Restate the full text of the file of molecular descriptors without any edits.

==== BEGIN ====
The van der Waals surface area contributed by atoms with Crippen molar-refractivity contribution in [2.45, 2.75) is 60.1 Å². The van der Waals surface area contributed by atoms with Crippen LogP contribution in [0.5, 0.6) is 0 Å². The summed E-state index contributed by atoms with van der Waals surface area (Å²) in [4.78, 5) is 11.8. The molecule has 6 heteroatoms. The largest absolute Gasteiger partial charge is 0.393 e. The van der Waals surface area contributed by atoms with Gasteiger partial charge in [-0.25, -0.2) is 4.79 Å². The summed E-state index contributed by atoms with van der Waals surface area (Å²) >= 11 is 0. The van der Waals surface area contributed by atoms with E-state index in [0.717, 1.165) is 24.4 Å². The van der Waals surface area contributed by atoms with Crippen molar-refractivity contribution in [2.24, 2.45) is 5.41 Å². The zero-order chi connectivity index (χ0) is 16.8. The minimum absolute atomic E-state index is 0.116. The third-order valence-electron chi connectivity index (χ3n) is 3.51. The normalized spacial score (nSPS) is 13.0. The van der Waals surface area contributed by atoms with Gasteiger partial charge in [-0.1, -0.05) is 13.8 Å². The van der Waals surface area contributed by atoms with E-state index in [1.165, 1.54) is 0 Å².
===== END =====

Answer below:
The van der Waals surface area contributed by atoms with Crippen molar-refractivity contribution in [2.45, 2.75) is 60.1 Å². The van der Waals surface area contributed by atoms with Crippen LogP contribution in [0.5, 0.6) is 0 Å². The summed E-state index contributed by atoms with van der Waals surface area (Å²) in [4.78, 5) is 11.8. The molecule has 6 heteroatoms. The largest absolute Gasteiger partial charge is 0.393 e. The van der Waals surface area contributed by atoms with Gasteiger partial charge in [-0.25, -0.2) is 4.79 Å². The summed E-state index contributed by atoms with van der Waals surface area (Å²) >= 11 is 0. The van der Waals surface area contributed by atoms with E-state index in [0.717, 1.165) is 24.4 Å². The van der Waals surface area contributed by atoms with Crippen molar-refractivity contribution in [2.24, 2.45) is 5.41 Å². The zero-order chi connectivity index (χ0) is 16.8. The minimum absolute atomic E-state index is 0.116. The third-order valence-electron chi connectivity index (χ3n) is 3.51. The normalized spacial score (nSPS) is 13.0. The van der Waals surface area contributed by atoms with Gasteiger partial charge in [-0.1, -0.05) is 13.8 Å². The van der Waals surface area contributed by atoms with E-state index in [1.165, 1.54) is 0 Å².